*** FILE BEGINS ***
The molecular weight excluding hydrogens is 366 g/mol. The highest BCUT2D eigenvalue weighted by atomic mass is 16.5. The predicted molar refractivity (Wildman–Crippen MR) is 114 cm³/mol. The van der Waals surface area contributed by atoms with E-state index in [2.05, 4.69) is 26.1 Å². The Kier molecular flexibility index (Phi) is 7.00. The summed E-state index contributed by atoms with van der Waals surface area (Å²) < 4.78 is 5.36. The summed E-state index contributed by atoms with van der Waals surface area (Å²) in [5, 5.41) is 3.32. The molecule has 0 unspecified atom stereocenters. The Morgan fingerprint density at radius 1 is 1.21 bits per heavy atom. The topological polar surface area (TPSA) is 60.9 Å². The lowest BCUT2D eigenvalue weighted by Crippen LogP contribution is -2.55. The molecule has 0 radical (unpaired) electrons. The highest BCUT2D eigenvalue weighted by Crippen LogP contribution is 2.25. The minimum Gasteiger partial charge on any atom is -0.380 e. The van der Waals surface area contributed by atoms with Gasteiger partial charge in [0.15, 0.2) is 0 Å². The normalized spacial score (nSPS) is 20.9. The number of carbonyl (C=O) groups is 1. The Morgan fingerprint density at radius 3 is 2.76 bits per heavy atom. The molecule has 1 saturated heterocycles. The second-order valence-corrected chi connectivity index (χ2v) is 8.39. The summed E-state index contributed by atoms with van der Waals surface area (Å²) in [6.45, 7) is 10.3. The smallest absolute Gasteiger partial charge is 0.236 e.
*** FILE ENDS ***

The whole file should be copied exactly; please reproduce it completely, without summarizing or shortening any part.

The molecular weight excluding hydrogens is 366 g/mol. The highest BCUT2D eigenvalue weighted by atomic mass is 16.5. The predicted molar refractivity (Wildman–Crippen MR) is 114 cm³/mol. The van der Waals surface area contributed by atoms with E-state index in [2.05, 4.69) is 26.1 Å². The Kier molecular flexibility index (Phi) is 7.00. The summed E-state index contributed by atoms with van der Waals surface area (Å²) < 4.78 is 5.36. The summed E-state index contributed by atoms with van der Waals surface area (Å²) in [5, 5.41) is 3.32. The molecule has 0 unspecified atom stereocenters. The Morgan fingerprint density at radius 1 is 1.21 bits per heavy atom. The topological polar surface area (TPSA) is 60.9 Å². The lowest BCUT2D eigenvalue weighted by Crippen LogP contribution is -2.55. The molecule has 0 radical (unpaired) electrons. The highest BCUT2D eigenvalue weighted by Crippen LogP contribution is 2.25. The minimum Gasteiger partial charge on any atom is -0.380 e. The van der Waals surface area contributed by atoms with Gasteiger partial charge in [0.15, 0.2) is 0 Å². The normalized spacial score (nSPS) is 20.9. The number of carbonyl (C=O) groups is 1. The Morgan fingerprint density at radius 3 is 2.76 bits per heavy atom. The molecule has 1 saturated heterocycles. The second-order valence-corrected chi connectivity index (χ2v) is 8.39. The summed E-state index contributed by atoms with van der Waals surface area (Å²) in [6.45, 7) is 10.3. The smallest absolute Gasteiger partial charge is 0.236 e.